I had a fantastic visit to the feeders at exactly 4 PM a few afternoons ago. As soon as I exited my car, I heard a fast, repeated, descending breathy trill, one I couldn't place and wasn't sure I'd ever heard before. I searched for the location of the bird, quickly found across the road but not sighted. I waited patiently in the driveway, and the bright orange-y and cinnamon brown tiny ball of feathers darted across my path, loudly but still breathlessly trilling, then landing on the feeders. A fellow bird then began making a call sounding like a hollow wooden stick being tapped against a drinking glass, over and over, before also flying onto the feeders. Running and grabbing my binoculars, I quickly found the upright short tails and exaggerated, huge white superciliums leading right to the back of the head! There was also a pale white throat and buffy belly on these two cute little Carolina wrens. These feeders, as far as anyone knows, have not seen Carolina wrens in the 9 years they have existed. I've seen plenty in the area in general. It's likely they were simply migrating on through. I was delighted to have them for the 10 minutes they lingered. They loved the suet. The male (the one who trills) got on top of the feeder, trilled some more, while his lady made more 'dit' sounds, as they have been described, and the male bobbed up and down repeatedly like an oompa loompa, cracking me up. They were soon off, probably to head a bit more south.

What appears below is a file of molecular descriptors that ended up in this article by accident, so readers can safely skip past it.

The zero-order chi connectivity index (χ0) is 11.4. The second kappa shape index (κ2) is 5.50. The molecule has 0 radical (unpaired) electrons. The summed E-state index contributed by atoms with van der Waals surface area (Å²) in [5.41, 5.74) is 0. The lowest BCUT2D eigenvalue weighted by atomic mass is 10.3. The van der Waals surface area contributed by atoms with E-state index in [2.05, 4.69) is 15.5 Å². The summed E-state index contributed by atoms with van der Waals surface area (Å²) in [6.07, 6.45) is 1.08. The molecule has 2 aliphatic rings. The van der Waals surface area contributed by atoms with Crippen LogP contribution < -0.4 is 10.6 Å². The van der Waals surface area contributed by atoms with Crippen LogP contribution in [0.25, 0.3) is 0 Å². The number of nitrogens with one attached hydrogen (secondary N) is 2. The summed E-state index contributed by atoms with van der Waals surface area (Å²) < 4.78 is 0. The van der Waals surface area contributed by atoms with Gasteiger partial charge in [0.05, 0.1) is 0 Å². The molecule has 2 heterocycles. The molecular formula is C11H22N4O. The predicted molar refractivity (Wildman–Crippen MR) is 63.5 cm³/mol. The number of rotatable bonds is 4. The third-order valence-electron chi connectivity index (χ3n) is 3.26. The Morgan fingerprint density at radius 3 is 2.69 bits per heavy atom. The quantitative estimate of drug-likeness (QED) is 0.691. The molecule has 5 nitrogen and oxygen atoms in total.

Today I finally headed over to Moreau Lake State Park, after not having visited for probably two months now. There are huge areas of land quiet of birds, but other spots are prime - the lake itself, the Nature Center, and what I call the Reed Trail that follows the wetland full of phragmites on one side. The lake today held common mergansers - two females and a male following them around; a great blue heron flew overhead, making soft flapping sounds; about a dozen American black ducks were lingering; 32 Canada geese were noisily enjoying the calm waters while about 150 more flew over later on. Most of the park presented black-capped chickadees (the keeper of the forest), blue jays, and white-breasted nuthatches. The Nature Center grounds were caked with dark-eyed juncos, who were happily trilling while foraging on the ground, and a few made strange, hollow, reed-like tew tew tew tew calls. The trees near them had some tufted titmice, who fed with them. Another tufted titmouse was closely followed by a white-breasted nuthatch wherever it went. A male downy woodpecker peeked out at me, making not a sound, compared to the more exuberant red-bellied woodpecker whose calls were a bit too close to a northern flicker to tell them apart without a good view.
I later watched a male pileated woodpecker creeping it's way all over a trunk before quietly flying off, had a snack on some delicious wintergreen berries, and saw about 30 mallards lingering around one of the wetland areas.
It was a beautiful day for some decent birding, but being closely followed the entire way by a strange male human was disturbing.